Pondering Her Power

Marceline Mwamuye had a busy weekend. On top of planting maize and tending to her farm animals, she worked with local fishery experts to dig a pond on her half-acre of land in Kilifi County, an arid region along the coast of Kenya. Marceline will fill the pond with water, and place sacks of manure along the edges to provide nutrients so algae will grow and support a thriving fish population.

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Participant at Global Fund convening in Kenya, October 2011.

The fish in her pond won’t just benefit her household; she wants to use her new fishpond to teach others in her village to do the same. In Marceline’s community, most families rely on farming and fishing from the ocean for their livelihoods. However, with declining wild fish populations due to pollution, overfishing and climate change, they are forced to find alternatives.

“There used to be fish in the ocean, but now there is nothing,” said Marceline, who grows a variety of crops, raises chickens, goats and now, fish.

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Marceline Mwamuye planting a tree in the Karura Forest in commemoration of Dr. Wangari Maathai at Global Fund convening in Kenya.
Through her involvement with Global Fund for Women grantee, Grassroots Organizations Operating Together in Sisterhood (GROOTS), Marceline uses her own farm as a demonstration plot to teach women about indigenous plants and organic farming methods that can reduce the cost of production, improve productivity and increase household income.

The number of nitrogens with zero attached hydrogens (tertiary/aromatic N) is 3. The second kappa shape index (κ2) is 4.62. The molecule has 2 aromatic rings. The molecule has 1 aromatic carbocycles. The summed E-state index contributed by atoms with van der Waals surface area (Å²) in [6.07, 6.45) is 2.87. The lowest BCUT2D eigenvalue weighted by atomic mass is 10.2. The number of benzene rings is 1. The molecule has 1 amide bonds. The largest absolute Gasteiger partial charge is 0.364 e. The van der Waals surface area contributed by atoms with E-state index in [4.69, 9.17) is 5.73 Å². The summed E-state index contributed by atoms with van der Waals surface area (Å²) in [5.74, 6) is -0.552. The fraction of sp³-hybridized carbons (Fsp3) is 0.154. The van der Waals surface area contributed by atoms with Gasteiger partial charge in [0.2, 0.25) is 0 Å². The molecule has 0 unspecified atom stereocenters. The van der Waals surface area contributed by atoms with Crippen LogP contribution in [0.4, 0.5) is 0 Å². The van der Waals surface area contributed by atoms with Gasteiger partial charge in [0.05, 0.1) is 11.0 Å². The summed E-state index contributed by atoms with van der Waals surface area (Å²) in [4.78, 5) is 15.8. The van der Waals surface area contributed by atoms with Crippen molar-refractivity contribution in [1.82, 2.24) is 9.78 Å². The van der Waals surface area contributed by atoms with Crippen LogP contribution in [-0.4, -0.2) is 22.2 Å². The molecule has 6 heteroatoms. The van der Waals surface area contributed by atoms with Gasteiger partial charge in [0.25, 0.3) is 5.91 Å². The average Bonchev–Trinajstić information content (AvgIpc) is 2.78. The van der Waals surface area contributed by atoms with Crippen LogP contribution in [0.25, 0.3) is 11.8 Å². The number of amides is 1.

Building Resilience

While women produce 80 percent of food in Africa, they make up 60 percent of the hungry. And although African women are the primary food producers, due to entrenched patriarchy and political mismanagement, they are rarely able to shape the policies that determine their own food security or their continent’s agriculture. Marceline’s demonstration pond, however, gives ordinary women the tools to build some resilience to these and other challenges, including overcoming gender discrimination to gain access to land.

As a Global Fund grantee partner since 2003, GROOTS believes that women can become “masters of their own destiny through direct participation in decision making processes.” Since their establishment in 1995, they have increased women’s representation as village elders, provincial administrators and managers of educational institutions. The network has mobilized over 2,000 women-led grassroots groups across 12 counties in Kenya.

Speaking Their Mind

The Global Fund partnership with GROOTS is part of a larger initiative to support rural women’s groups in Burkina Faso, Kenya and Uganda working in sustainable agriculture and the promotion of women’s rights. Twenty-two groups have received a total of $400,000 to improve agricultural activities and document the knowledge and aspirations of rural women on food systems.

Over 50 percent of Global Fund’s grant-making in Sub-Saharan Africa supports initiatives led by and for the empowerment of rural women, like Marceline, who are vital to the revival of African agriculture and the strengthening of the women’s rights movement. Global Fund staff met Marceline this October as GROOTS was launching its grant project.

“I’m not afraid to speak my mind,” said Marceline, who is also a retired teacher and volunteer district education officer. “I will keep speaking until everyone who needs to hear something has heard it.”

 
 

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